Okay, say you have a cylinder with a circumference of exactly 2.00000000000000 inches (as exact as possible) and you also have a round hole also with a circumference of exactly 2.00000000000000 inches. Assume both are made of the same very hard material… steel or something that doesn’t compress easily (not marshmallow). Assume both the cylinder and the hole are perfectly round and measured as exactly as possible.
Now lets put the cylinder into the hole. If the cylinder were slightly larger than the hole obviously it would have some friction (increasing up to the point it didn’t fit at all) and if it were smaller than the hole obviously it would fit in without any friction. But what if the sizes are exactly the same, or as exact as humanly possible? (If you just cut the cylinder out of some material to make the hole at the same time, there would presumably be some lost material due to kerf making the cylinder at least marginally smaller than the hole).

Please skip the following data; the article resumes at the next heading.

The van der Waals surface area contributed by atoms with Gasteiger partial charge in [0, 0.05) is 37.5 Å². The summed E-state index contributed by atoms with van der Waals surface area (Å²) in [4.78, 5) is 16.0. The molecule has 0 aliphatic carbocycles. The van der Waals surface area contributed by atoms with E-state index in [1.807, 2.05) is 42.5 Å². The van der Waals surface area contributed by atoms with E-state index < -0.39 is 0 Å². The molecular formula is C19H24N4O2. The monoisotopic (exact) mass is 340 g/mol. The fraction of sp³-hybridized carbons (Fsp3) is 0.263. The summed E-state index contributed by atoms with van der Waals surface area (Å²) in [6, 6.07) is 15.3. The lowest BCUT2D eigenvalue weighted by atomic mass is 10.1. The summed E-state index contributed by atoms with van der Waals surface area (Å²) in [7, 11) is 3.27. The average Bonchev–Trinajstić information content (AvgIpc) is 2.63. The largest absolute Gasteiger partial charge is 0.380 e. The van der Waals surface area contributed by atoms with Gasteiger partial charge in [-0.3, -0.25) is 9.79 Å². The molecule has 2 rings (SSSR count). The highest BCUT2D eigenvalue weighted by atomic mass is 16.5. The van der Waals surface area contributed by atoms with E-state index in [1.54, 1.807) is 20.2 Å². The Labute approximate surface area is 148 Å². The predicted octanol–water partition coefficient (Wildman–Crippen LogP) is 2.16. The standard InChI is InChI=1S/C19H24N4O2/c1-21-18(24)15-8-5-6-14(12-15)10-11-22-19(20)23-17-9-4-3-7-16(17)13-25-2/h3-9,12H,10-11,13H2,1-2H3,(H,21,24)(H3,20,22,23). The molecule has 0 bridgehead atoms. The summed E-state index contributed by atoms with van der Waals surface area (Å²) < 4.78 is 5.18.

If you put the cylinder into the hole, would the fit be tight? Would it slide right into place without any friction at all? Would there be a small amount of friction? If so, does the amount of friction rise or fall with the exactness of the two sizes?
I do think of ice frozen into a glass - it’s the same size - but due to the expansion of water I’d assume that is the reason it holds itself in so well… at least until it melts a bit and then slides right out (due in part to lubrication).